This is a letter response to queer community critiques from events in Bristol (2009) and Brighton (2011), UK about Travel Queeries and how it displays a lack of critical whiteness, thus perpetuating racism. Critiques of the film highlight how it does not engage in strong critiques of queer whiteness that are dominant in many western queer communities, while maintaining queer culture and media representation as the privilege of white middle class, able-bodied persons. These critiques of both the film and the communities it reflects are totally valid. They bring up important dialogues about assumed privilege, whiteness and the perpetuated lack of voice, space and visibility of queer people of color in queer media and community.
While my first response was surprise and feeling defensive of a project I and so many others worked on for years, as I stepped back to take another look at this project in a larger context, I realized that it totally makes sense to critique racism and Travel Queeries since the film perpetuates queer whiteness as a norm. Throughout the production, there were many conversations about what it meant to represent such a large community as the ‘queer scene in Europe’: what cities would be included, what events and spaces, who to interview and why, and how to show our experiences (me and the other producers, white North Americans) of queer European scenes, while also presenting varied voices and experiences.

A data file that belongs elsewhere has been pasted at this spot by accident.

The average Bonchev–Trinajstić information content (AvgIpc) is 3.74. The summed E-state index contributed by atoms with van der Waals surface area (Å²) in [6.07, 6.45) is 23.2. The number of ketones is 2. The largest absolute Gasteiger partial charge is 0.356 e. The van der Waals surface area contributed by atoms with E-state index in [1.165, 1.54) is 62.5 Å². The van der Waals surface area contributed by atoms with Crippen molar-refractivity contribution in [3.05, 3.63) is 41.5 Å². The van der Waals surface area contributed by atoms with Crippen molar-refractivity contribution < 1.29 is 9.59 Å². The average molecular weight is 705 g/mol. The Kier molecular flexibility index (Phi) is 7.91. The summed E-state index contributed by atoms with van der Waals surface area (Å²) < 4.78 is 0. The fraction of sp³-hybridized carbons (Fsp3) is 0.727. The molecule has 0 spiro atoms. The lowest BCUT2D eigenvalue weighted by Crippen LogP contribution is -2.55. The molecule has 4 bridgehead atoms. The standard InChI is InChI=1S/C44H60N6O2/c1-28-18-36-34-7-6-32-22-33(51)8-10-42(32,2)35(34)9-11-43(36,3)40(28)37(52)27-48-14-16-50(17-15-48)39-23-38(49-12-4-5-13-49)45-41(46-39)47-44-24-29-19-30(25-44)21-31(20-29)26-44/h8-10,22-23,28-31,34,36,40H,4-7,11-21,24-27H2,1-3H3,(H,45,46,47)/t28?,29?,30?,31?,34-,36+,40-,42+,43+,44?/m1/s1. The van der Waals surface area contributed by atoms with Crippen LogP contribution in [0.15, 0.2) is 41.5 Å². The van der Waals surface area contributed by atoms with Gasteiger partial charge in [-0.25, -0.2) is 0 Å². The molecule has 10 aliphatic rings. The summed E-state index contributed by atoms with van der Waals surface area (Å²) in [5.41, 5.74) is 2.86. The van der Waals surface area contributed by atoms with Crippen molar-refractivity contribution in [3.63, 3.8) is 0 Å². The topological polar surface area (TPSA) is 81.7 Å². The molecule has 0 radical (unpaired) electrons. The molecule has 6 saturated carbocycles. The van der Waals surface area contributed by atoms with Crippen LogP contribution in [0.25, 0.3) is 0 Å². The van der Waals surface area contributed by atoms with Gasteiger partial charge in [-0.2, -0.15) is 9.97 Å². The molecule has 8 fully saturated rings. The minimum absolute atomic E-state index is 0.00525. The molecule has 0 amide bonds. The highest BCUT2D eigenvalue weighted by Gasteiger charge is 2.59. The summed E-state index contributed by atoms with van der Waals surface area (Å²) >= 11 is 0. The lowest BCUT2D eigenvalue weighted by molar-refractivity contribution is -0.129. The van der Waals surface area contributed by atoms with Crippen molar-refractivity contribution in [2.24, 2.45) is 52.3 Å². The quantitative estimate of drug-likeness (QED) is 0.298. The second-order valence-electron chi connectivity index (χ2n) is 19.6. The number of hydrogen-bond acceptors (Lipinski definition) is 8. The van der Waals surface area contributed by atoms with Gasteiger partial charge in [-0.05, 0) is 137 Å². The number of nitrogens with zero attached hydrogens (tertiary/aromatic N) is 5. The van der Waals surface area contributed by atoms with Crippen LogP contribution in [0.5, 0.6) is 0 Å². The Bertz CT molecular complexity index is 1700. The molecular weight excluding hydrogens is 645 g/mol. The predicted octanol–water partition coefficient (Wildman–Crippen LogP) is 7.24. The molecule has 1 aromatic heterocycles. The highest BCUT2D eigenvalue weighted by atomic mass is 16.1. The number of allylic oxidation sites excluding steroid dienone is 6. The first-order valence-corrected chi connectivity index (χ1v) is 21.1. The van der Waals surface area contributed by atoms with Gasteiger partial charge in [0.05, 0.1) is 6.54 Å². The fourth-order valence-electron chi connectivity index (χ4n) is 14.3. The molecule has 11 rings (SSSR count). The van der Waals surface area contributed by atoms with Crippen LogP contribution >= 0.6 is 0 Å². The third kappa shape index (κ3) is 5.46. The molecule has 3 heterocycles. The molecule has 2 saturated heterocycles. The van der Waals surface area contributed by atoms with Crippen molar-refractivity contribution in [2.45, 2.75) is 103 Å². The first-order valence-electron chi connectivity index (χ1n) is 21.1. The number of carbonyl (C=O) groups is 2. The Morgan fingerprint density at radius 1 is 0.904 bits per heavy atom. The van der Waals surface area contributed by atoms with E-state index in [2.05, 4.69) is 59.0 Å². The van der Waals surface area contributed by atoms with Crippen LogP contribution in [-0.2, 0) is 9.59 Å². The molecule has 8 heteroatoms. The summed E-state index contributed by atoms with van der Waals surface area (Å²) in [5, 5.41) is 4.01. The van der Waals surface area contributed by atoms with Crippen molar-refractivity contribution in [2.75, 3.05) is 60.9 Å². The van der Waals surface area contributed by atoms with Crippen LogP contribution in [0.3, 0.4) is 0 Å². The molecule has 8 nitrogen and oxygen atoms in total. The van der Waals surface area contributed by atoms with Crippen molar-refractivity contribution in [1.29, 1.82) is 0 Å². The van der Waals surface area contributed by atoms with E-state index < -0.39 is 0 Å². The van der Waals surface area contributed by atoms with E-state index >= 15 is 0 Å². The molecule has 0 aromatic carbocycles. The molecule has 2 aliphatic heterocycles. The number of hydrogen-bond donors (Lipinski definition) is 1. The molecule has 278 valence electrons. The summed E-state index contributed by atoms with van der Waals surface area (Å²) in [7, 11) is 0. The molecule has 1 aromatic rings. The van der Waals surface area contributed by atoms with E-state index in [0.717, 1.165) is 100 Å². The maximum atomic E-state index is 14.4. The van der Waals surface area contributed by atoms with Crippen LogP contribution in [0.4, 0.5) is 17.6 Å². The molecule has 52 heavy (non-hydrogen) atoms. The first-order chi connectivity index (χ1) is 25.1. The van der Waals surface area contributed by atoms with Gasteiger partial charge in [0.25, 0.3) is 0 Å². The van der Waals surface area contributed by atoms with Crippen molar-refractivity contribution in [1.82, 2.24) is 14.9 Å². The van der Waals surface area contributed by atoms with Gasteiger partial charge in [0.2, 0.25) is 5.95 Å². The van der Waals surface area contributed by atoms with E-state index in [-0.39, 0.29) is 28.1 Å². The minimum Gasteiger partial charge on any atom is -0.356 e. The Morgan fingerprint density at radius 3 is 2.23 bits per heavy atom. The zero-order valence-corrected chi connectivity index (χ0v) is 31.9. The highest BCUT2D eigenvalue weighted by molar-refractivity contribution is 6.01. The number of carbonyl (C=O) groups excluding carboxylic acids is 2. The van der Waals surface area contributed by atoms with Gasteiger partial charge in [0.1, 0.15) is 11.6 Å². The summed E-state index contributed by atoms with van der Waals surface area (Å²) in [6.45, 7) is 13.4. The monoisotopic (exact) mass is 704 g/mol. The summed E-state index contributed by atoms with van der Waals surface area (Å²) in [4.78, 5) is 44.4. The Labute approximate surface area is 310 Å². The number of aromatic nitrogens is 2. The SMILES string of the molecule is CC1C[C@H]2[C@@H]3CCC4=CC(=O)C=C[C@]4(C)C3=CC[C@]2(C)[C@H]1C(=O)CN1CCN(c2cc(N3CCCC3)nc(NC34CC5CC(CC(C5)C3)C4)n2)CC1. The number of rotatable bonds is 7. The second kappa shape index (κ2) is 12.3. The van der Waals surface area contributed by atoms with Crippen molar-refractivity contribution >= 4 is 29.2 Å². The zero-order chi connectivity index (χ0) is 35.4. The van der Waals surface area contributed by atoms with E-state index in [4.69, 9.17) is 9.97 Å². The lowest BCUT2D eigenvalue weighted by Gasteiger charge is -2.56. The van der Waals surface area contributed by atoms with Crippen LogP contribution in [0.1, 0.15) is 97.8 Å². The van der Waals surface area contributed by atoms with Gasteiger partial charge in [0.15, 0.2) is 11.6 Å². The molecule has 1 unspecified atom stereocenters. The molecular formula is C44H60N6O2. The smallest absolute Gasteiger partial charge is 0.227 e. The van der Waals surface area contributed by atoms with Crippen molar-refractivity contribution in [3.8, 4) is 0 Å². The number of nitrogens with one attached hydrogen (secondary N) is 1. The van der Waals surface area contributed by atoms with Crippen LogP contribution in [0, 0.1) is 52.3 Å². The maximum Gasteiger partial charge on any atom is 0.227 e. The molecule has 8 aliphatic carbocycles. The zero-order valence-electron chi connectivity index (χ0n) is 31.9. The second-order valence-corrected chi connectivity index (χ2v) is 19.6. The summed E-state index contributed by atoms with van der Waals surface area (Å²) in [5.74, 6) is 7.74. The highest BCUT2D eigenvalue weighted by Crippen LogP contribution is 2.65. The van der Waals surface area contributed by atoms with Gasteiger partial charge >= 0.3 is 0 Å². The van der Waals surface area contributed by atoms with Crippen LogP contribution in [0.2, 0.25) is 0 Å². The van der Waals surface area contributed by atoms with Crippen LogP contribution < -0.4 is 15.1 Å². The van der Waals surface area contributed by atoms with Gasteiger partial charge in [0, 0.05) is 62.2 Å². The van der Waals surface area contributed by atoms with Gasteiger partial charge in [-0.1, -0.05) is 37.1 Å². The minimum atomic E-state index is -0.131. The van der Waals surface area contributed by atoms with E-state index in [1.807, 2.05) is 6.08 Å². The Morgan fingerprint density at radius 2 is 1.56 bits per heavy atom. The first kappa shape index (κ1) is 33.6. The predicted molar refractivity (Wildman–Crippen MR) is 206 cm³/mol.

The people asked for interviews were met through queer parties, festivals and online networks, people I connected with as an English speaking white queer female/femme American. While I started as an outsider, through networking and meeting more people from different queer scenes, many people through this project have become close friends and I now live in Berlin. While I will never be “from here,” I do consider this to be my community. That is, I do not assume a role of being someone from the outside who is coming in and documenting others and then leaving. This is a community, regardless of how long or where I may end up living,that I am invested in. It is where I wish to engage in both coming together to celebrate and enjoy one another’s company, as well as doing challenging work around constructive criticism, personal/political/community growth and reflection, and healing work that results in actual social change.